This 22 August 2019 video from the USA says about itself:
The EPIC Weirdness of The Epoch Times
The Epoch Times is definitely not fair and balanced. Cenk Uygur and Ana Kasparian, hosts of The Young Turks, break it down.
The small New York-based nonprofit news outlet has spent more than $1.5 million on about 11,000 pro-Trump advertisements in the last six months, according to data from Facebook’s advertising archive — more than any organization outside of the Trump campaign itself, and more than most Democratic presidential candidates have spent on their own campaigns.”
Read more [on NBC] here.
The Epoch Times is the mouthpiece of the Falun Gong religious cult. Falun Gong at first tried to take over the Chinese communist party and Chinese government. When that failed, they presto! became John Birch Society-style far-right anti-communist.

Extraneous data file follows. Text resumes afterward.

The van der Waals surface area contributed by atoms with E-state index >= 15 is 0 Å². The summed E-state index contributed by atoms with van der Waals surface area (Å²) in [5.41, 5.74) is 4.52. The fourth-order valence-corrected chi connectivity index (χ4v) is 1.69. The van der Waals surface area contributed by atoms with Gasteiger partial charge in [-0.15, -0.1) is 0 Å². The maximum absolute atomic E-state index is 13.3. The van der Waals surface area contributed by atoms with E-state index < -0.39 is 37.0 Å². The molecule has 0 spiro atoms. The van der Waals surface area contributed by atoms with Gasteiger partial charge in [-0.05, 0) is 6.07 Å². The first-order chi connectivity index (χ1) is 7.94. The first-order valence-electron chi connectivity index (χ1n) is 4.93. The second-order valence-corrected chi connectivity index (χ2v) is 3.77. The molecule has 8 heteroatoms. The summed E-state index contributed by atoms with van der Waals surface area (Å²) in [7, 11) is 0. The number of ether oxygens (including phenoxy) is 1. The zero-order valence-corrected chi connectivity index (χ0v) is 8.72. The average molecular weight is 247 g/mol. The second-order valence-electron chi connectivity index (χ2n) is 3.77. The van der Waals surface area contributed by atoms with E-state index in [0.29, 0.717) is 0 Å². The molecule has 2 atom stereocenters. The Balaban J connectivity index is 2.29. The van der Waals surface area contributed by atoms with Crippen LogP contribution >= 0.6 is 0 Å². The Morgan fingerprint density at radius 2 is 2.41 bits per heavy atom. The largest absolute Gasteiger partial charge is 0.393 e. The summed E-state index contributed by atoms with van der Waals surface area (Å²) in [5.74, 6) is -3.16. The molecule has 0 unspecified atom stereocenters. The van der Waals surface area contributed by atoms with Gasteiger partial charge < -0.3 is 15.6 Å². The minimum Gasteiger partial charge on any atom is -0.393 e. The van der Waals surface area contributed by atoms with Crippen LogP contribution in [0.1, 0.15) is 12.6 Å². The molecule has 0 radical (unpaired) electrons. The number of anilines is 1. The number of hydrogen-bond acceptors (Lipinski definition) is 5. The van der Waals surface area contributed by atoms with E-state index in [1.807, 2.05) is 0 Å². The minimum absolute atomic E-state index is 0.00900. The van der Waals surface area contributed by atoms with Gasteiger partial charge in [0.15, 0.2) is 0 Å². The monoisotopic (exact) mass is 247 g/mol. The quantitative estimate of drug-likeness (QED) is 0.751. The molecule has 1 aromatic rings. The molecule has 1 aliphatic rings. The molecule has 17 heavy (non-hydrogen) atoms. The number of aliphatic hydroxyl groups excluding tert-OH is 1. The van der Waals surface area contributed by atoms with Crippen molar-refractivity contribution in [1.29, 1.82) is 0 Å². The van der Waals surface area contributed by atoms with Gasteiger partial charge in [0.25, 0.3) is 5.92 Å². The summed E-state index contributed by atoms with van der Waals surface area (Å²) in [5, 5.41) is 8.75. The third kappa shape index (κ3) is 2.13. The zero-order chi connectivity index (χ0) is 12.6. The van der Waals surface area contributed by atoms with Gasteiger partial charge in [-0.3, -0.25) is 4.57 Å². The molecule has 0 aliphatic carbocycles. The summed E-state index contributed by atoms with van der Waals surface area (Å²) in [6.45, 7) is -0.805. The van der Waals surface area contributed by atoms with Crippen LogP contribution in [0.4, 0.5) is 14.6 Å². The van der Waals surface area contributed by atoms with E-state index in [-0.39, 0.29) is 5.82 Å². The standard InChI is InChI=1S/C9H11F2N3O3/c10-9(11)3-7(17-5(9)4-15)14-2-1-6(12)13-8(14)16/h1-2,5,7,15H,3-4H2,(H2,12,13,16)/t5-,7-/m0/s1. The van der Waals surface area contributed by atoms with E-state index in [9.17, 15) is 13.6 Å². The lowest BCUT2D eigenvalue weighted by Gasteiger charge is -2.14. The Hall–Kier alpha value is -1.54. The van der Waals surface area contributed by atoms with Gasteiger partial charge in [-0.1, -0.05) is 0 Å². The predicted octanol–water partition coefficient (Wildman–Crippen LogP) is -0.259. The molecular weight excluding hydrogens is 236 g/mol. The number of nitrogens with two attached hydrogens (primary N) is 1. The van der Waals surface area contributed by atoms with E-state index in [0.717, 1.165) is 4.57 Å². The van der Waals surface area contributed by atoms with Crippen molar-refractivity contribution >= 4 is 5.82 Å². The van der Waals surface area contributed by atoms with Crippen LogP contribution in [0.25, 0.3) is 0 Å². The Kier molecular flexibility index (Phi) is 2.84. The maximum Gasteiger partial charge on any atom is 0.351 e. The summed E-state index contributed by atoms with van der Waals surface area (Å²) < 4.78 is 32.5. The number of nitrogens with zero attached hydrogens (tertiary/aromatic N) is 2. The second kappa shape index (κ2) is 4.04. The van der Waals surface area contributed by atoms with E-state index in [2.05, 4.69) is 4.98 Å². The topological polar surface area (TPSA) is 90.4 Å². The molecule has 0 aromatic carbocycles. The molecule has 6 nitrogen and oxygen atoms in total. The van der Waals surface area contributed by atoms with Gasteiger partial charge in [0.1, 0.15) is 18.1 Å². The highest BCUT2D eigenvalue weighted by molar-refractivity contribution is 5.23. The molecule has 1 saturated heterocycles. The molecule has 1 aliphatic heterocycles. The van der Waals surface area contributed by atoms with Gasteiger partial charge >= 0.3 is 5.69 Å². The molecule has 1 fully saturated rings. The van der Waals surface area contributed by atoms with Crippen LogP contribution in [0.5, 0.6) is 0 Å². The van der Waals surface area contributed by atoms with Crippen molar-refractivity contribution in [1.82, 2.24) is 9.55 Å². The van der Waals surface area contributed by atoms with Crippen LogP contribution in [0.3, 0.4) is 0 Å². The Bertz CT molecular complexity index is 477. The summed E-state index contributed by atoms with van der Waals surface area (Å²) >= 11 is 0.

Former practitioners of Falun Gong told NBC News that believers think the world is headed toward a judgment day, where those labeled “communists” will be sent to a kind of hell, and those sympathetic to the spiritual community will be spared. Trump is viewed as a key ally in the anti-communist fight, former Epoch Times employees said.
Falun Gong are ‘against homosexuality, feminism, rock music and ‘race-mixing’‘. Except for the fact that Donald Trump sometimes uses rock music in his campaigns, against the will of the rock musicians concerned, all this fits in well with Donald Trump.
Like the Scientology ‘church’, Falun Gong believes in dangerous shape-shifting aliens from outer space.
The present Falun Gong pro-Trump propaganda reminds me of the Unification Church, aka the Moonie cult. When US President Richard Nixon got in trouble because of his Watergate scandal, the Moonies demonstrated with signs saying: God loves Nixon!
This 29 November 2019 video is called MARINE REPTILES and other animals of the time of dinosaurs. Size comparison.